A motion to dismiss under sec. 802.06(2)(f), Stats., properly raises the issue of the power of the court to make the requested order. See State ex rel. Rilla v. Dodge County Cir. Ct., 76 Wis. 2d 429, 435, 251 N.W.2d 476, 480 (1977) (complaint to mandamus secretary of state to do that which was beyond his power did not state a claim upon which relief could be granted); Occidental Petroleum Corp. v. Buttes Gas & Oil Co., 331 F. Supp. 92, 113 (C.D. Calif. 1971) (complaint questioning sovereign power of a foreign nation subject to dismissal for failure to state a claim upon which relief may be granted), aff'd, 461 F.2d 1261 (9th Cir.), cert. denied, 409 U.S. 950 (1972). Although the trial court had personal jurisdiction over the parties and subject matter jurisdiction over the custody issue, it lacked authority or power to grant Gene's motion because of legislative action restricting the court's power. See In re Marriage of Groh v. Groh, 110 Wis. 2d 117, 122, 327 N.W.2d 655, 657 (1983).

Courts have no power to deal with the custody of minor children other than that provided by statute. Groh, 110 Wis. 2d at 123, 327 N.W.2d at 658. The custody of Tracy Anne was determined in the judgment of divorce pursuant to sec. 767.24(1), Stats., which provides:

*534 In rendering a judgment of ... divorce ... the court shall make such provisions as it deems just and reasonable concerning the care, custody and education of the minor children of the parties, if any, according to the following provisions:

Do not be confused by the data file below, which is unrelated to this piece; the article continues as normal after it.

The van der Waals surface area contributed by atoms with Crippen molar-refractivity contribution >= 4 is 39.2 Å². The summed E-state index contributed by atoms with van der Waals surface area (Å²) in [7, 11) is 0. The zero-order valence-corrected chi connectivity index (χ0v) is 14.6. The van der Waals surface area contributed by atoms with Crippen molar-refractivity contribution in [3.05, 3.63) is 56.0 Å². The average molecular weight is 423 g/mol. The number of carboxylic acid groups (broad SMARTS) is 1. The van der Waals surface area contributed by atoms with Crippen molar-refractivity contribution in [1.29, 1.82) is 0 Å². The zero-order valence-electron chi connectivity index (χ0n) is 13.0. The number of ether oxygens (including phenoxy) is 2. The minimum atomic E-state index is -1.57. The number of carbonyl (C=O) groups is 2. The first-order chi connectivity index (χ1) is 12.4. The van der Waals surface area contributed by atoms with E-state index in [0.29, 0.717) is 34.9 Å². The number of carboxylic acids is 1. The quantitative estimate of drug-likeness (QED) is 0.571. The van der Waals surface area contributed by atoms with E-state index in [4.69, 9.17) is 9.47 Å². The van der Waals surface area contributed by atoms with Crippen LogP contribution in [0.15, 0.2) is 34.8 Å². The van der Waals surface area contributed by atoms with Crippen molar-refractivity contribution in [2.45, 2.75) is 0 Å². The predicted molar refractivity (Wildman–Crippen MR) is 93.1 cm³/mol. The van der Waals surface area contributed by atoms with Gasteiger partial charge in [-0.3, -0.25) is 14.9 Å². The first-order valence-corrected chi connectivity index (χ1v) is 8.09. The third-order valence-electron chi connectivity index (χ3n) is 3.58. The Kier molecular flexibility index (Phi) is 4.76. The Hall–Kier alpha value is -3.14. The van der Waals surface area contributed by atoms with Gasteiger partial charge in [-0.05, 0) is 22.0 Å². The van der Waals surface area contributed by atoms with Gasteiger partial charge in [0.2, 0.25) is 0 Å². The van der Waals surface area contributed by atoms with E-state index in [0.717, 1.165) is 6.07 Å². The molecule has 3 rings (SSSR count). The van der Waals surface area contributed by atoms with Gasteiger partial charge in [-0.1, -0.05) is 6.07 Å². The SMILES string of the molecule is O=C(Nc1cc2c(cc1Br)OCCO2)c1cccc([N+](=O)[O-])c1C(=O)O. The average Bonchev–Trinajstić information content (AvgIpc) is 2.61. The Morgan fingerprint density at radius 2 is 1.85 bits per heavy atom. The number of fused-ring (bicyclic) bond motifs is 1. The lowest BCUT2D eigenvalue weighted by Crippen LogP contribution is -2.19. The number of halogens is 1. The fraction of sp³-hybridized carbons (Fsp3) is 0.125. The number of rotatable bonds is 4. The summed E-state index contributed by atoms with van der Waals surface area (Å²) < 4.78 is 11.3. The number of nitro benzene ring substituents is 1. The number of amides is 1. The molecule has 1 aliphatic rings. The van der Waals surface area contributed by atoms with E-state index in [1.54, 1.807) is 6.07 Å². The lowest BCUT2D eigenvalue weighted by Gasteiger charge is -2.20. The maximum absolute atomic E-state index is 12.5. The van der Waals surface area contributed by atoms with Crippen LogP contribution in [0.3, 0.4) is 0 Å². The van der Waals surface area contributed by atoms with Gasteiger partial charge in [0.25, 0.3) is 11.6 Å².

. . . .

(b) The court may give the care and custody of such children to the parties jointly if the parties so agree and if the court finds that a joint custody arrangement would be in the best interests of the child or children. Joint custody under this paragraph means that both parents have equal rights and responsibilities to the minor child and neither party's rights are superior.

Our court has dealt with joint custody, or alternating sole custody, in three pertinent decisions: Miller v. Miller, 136 Wis. 2d 441, 401 N.W.2d 846 (Ct. App. 1987), In re Marriage of Abel v. Johnson, 135 Wis. 2d 219, 400 N.W.2d 22 (Ct. App. 1986), and In re Marriage of Westrate v. Westrate, 124 Wis. 2d 244, 369 N.W.2d 165 (Ct. App. 1985). The holdings of these cases may be summarized as follows: (a) physical custody may not be separated from legal custody, Westrate, 124 Wis. 2d at 247, 369 N.W.2d at 167; (b) custody and visitation are distinct legal terms with different meanings and visitation refers to the noncustodial parent's right of access to a child, id. at 248, 369 N.W.2d at 168; (c) a "removal" under the modification statute, sec. 767.32(2), Stats., cannot occur in a joint custody case, Abel, 135 Wis. 2d at 230, 400 N.W.2d at 27; (d) the award of physical placement or physical custody of the child in the divorce judgment is unenforceable surplusage, Miller, 136 Wis. 2d at 443, 401 N.W.2d at 848; and (e) the court has no authority *535 to change just physical custody, id. at 444, 401 N.W.2d at 848.

[2]